Shasada Australia is a fashion label from Sydney, Australia. Designed by Papuan born Shasa Davies. Specializing in techniques used in the creation of culturally significant Papuan batik fabric as well as modern design.
Who is Shasa Davies?
Shasa Davies is the first Papuan Indonesian fashion designer. Born and raised in Merauke, Indonesia, Shasa completed high school and attended the University of Indonesia, completing a Bachelor Of Economics degree. Shasa then worked as a flight attendant in one of Indonesia's regional airlines while commencing study in administration and etiquette at John Robert Power Institute, Jakarta.
After migrating to Australia, Shasa enrolled in fashion design and technology course at Billy Blue College. She successfully completed a Bachelor of Design, and then continued further study in fashion through open college.
In 2017, 'SHASADA' was born through which Shasa pursued her passion for design. Her works were very successful and sold throughout Asia.Her designs stem from her early exposure to the techniques used in the creation of culturally significant papuan batik fabric, as well as her mother's influence as a home seamstress.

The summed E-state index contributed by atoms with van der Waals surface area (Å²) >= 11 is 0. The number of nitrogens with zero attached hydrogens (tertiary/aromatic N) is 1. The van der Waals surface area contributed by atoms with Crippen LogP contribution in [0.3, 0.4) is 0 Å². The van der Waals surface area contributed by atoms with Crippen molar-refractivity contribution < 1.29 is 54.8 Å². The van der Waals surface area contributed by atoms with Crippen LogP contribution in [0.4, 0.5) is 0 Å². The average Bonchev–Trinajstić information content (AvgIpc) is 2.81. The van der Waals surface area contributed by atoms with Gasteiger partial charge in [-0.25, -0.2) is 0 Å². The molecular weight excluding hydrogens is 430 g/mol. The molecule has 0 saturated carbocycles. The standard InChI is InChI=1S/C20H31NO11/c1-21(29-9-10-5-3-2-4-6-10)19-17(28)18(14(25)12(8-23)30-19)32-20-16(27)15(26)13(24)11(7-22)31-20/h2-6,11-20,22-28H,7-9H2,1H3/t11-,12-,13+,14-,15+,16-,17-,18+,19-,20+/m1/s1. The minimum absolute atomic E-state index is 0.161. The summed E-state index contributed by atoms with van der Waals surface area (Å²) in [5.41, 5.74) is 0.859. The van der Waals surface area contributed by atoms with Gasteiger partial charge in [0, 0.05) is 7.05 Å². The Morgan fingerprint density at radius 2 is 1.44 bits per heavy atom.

In 2019, she commenced marketing her designs in the United States market. Her unique and simple creations were promoted in 'GMARO', one of America's leading fashion magazine(ISSUE NO.12, 2019).Now in 2020, because of the Covid-19 many country must to be off they show. September 2020 Shasa was aloud to showing off her collection in NYFW, she's been appear in so many magazines in USA, France and Canada.
Right now Shasa is busy preparing her Winter fall collection, hopefully everything can be slowly under control and everyone can back to the normal life again.
Stay Safe everyone.
— About Batik—
Papuan batik is a unique form of batik design native to the the papuan region of Indonesia. Characterized by its use of meaningful symbols and intricate patterns. Such as the bird of paradise. Symbolizing beauty, prosperity and the social culture of the papuan people.
The creation of Papuan Batik involves the use of wax-resistant dyeing applied to the whole cloth. Followed by the drawing of patterns with pencil and later redrawn using hot wax, usually made from a mixture of paraffin or beeswax, sometimes mixed with plant resins, which functions as a dye-resistant.
This is achieved with the use of a spouted tool called a tjanting, or by printing the resistant areas with a copper stamp called a cap. The main difference with using a tjanting opposed to a copper stamp. Is the time and effort it takes. In some cases taking a whole year to perfect the design.